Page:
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Re: GAME: Word of the Day (WOTD)

PostPosted: Mon Nov 05, 2012 11:42 pm
by voralfred
Algot Runeman wrote:Recently the regional rabblement roused to read Rabelais while resisting relaxing to Ravel.

Arrrrh!


You too, eh ?
Sometimes I also feel that the rabblement(*) rampant in this thread, mostly by E Pericoloso Sporgersi and by yourself, is rapidly driving me rabid...

(*) Here I am referring to the first meaning in the definition rather than the second one that you and EPS preferred.

Re: GAME: Word of the Day (WOTD)

PostPosted: Tue Nov 06, 2012 8:47 am
by Algot Runeman
psephology

Definitions
WordNet 3.0

n. The study of political election trends (as by opinion polls).

‘Psephology’ comes from the Greek ‘psephos,’ pebble, ballot, from the ancient Greeks' use of pebbles for voting.

Image
Keith Bacongco

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Today, of all days in the U.S. election cycle, the integrity of the pebbles matters. That is my opinion on psephology.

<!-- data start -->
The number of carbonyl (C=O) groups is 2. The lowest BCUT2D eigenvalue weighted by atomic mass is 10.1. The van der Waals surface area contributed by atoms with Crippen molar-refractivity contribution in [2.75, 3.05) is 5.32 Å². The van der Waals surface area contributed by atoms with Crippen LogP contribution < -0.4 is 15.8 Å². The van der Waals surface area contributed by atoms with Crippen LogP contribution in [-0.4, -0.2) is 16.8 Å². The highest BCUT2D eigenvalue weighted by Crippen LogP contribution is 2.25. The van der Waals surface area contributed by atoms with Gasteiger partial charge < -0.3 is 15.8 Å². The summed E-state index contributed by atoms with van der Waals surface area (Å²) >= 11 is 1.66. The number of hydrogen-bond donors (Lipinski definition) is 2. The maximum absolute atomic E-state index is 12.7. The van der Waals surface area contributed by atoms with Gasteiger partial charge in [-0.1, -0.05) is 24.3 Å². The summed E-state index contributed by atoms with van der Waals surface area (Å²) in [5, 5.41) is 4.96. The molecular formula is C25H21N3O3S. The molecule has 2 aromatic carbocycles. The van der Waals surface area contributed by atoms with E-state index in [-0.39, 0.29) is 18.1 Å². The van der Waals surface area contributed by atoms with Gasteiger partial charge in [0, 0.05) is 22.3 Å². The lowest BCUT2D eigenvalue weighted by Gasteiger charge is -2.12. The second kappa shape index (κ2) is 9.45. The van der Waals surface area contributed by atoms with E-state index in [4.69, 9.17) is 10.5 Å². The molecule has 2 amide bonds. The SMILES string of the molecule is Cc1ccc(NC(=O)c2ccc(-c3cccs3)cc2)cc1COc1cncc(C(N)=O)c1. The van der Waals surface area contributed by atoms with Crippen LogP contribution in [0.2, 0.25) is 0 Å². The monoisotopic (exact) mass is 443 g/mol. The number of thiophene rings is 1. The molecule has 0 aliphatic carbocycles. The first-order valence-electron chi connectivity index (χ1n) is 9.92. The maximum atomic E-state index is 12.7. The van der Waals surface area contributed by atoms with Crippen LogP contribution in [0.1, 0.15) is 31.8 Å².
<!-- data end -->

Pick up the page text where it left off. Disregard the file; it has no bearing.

Re: GAME: Word of the Day (WOTD)

PostPosted: Wed Nov 07, 2012 9:29 am
by Algot Runeman
robocall

Pronunciation: /ˈrōbōˌkôl/

noun
an automated telephone call that delivers a recorded message, typically on behalf of a political party or telemarketing company.

Origin:
1990s: blend of robot and call

Image
Mike Licht

-------☎-------☎-------☎-------☎-------☎-------☎-------☎-------☎-------☎-------☎-------555-1212

Now that the U.S. election "season" has ended, maybe my robocall cycle will return to normal, just the steady stream of, "We've tried to reach you before, and this will be the last time you get this offer to lower your interest rates." from Card Services.

[ODO has restarted sending WotD emails. Hmm.]

Re: GAME: Word of the Day (WOTD)

PostPosted: Wed Nov 07, 2012 11:42 am
by voralfred
Algot Runeman wrote:robocall

Pronunciation: /ˈrōbōˌkôl/

noun
an automated telephone call that delivers a recorded message, typically on behalf of a political party or telemarketing company.

(...)

[ODO has restarted sending WotD emails. Hmm.]


Oh!
So the rODOcall is working again, then ?

Re: GAME: Word of the Day (WOTD)

PostPosted: Thu Nov 08, 2012 8:39 am
by Algot Runeman
dubiety

Pronunciation: /d(y)o͞oˈbī-itē/

noun
formal
the state or quality of being doubtful; uncertainty: his enemies made much of the dubiety of his paternity